Ahhhhhhhhhhhhh. Nothing quite says, “I’m in relaxation mode!” like a pair of pajama bottoms. And if you look around carefully -- or even hastily -- you’ll notice that growing numbers of your fellow countrymen and women are broadcasting their relaxed vibe all day long.
People are wearing pajama bottoms to the grocery store. To the movies. On flights. Even on the red carpet. Our infatuation with elastic waistbands and stretchy, forgiving fabrics is fast becoming a full-blown love affair -- and it’s being attributed, in part, to our recession-induced “cocooning” habits.
We’re staying home more often in the evenings, eating in more, watching movies at home, playing video games at home. More of us are even working from home. With that much at-home time on the agenda, why not be comfortable?
OK, that makes sense. But should we stay comfortable no matter where we roam? Marshal Cohen, chief retail analyst for the market research firm NPD Group, describes what’s happening as “the casualization of America.”
“This has reached epidemic proportions,” said Cohen, who studies clothing and apparel trends. “You used to see someone wearing pajamas in the grocery store and you’d feel bad for them because you’d think they’ve been sick for two weeks and are just now getting out of the house. But no, that’s not true.”
Cohen teaches classes at three universities, and he said it’s common for students on all three campuses to show up for class wearing pajama bottoms with short- or long-sleeved T-shirts or hoodie sweatshirts.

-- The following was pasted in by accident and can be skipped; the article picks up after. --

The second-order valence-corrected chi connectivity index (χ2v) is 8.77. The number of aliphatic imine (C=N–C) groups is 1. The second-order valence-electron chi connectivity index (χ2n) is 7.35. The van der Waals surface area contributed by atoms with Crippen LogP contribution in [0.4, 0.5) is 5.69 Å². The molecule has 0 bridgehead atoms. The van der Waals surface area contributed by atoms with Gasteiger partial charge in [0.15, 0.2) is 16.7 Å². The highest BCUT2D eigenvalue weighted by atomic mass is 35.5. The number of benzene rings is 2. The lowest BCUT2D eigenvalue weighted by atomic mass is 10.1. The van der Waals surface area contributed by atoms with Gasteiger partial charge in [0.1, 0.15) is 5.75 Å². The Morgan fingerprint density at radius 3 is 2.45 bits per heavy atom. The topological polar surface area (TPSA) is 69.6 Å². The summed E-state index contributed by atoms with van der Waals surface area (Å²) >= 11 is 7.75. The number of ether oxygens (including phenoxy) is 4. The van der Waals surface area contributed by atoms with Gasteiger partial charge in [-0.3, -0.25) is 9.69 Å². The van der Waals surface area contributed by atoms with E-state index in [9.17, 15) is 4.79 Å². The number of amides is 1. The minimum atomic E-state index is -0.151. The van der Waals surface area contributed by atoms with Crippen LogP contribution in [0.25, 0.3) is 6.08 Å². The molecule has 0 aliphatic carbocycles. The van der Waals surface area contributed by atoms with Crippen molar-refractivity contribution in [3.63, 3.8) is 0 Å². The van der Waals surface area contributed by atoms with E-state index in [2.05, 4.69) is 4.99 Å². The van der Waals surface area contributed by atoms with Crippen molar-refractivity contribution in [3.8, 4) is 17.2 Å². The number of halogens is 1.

Cohen noted that pajama sales are definitely on the rise in the United States, but the numbers can be tricky to track because of the way PJs are being bought and sold.
Forget stuffy, striped, formal-looking sets. These days, pajama bottoms are sold separately for both men and women and are often paired with T-shirts. (Do the T-shirts have to be bought at the same time, or do they even have to match? Heck, no.)
As for the pants themselves, they get described in all sorts of ways by consumers (and retailers): casual pants; dorm pants; lounge pants; loungers; track pants; pajama pants. Some have patterns; some don’t. Most have this in common: They have drawstrings, they’re soft and comfortable enough to sleep in, and they’re selling like crazy.
“Before this, pajamas were really a Christmas item,” said Joseph Goldstein, chief executive officer of the retail inventory evaluation firm R.I.D. Corp. “They sold for six weeks before Christmas as a gift, but any other time of the year it was basically a dead item. Now you have an item that people buy for themselves ... and nightwear is a more thriving business. It’s a 12-month business that used to be a six-week business.”
Well, comfort seekers, if you want to pretend, at least, that you’re not wearing pajamas to the grocery store, you can always give these Pajama Jeans a try.